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Columnist
'Monsters of the Midday' ready for televised return
By Ted Cox | Daily Herald Columnist

Mike North

 

Dan Jiggetts

 

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Published: 1/8/2009 2:39 PM

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Together again, for the first time: It's Mike North and Dan Jiggetts.

Yes, the Monsters of the Midday are back, only not in middays but mornings, and not on radio but TV.

"Monsters in the Morning" debuts Monday on Comcast SportsNet Chicago, where it will run weekdays from 6-9 a.m. For risky moves with potentially great upside, it makes the Cubs' signing of Milton Bradley look like asking your spouse out on a date.

"It's something that needs to be done for the sports fans in the morning," North says. "I just know that right now the market is ripe."

Yet if the market's so ripe, how come no one's tried to pluck it before this?

"To our knowledge, this is the only locally focused, all-sports morning TV talk show in the country," says CSNC president Jim Corno. "In our business, if you sit still, you're going to get run over. This is an opportunity at that time of day to try to do something new."

Everything old is new again, it seems; at least, that's what North and Jiggetts are counting on.

They were indeed monsters of the sports-talk radio ratings in the early days of WSCR 670-AM (back when it was still jumping from frequency to frequency), until geniuses at the station decided to break them up in an attempt to expand their appeal.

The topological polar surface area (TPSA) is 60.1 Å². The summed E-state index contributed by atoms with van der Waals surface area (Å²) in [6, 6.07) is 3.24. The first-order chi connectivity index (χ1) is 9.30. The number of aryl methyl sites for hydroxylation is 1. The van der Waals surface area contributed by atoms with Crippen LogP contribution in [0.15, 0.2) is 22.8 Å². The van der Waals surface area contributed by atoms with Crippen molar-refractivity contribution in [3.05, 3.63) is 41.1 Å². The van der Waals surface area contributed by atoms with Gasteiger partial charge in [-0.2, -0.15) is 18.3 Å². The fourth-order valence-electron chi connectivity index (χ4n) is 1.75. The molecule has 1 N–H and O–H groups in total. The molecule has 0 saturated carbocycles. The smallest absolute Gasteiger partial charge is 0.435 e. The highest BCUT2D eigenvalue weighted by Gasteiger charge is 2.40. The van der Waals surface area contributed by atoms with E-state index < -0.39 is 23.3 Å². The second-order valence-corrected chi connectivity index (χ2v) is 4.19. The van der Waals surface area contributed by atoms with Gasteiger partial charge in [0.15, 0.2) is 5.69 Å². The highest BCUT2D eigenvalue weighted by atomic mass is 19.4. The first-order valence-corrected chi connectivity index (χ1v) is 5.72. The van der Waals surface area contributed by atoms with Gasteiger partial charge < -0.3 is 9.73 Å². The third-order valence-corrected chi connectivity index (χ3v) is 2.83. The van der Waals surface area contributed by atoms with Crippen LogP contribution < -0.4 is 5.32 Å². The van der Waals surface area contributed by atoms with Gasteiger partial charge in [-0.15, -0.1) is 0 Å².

Jiggs had a short run with Dan McNeil before moving on, eventually landing at CSNC. North worked afternoons and then mornings before being unceremoniously shown the door last summer.

Now they're out to recapture the old magic - on TV.

"It's basically going to be the radio show on TV," North insists.

"Somebody asked me how the show's going to be," Jiggetts adds, "and I said, just like it used to be - a little wacky, a little crazy - but you'll be able to see us."

Yet that old-school approach, he suggests, might be welcomed as something new.

"You remember how the show used to be," Jiggetts says. "And I'd like to see sports talk get back to that, because I think for a while it got really mean. And I don't know if that's the best thing.

"Let's remember why we're all in this. It's the opportunity to enjoy something, and let's take full opportunity of that, because there's enough stuff to bring you down."

"It's gonna be a lighter environment," North allows, "but nobody's gonna get a free pass."

He insists that as what he calls "the fifth team at Comcast" they'll have license to criticize the Cubs, White Sox, Blackhawks and Bulls when they deserve it, no matter if those teams combined own most of the station.

Yet that was the Monsters' dynamic back in the day, with North expressing the fans' passions and Jiggs reining him in by reminding that, hey, players are people too.

While they'll be trying to recapture that, they'll also strive to make the show visually engaging, not just a radio show with a TV element, like Mike Greenberg and Mike Golic's ESPN Radio show, airing on WMVP 1000-AM and ESPN2.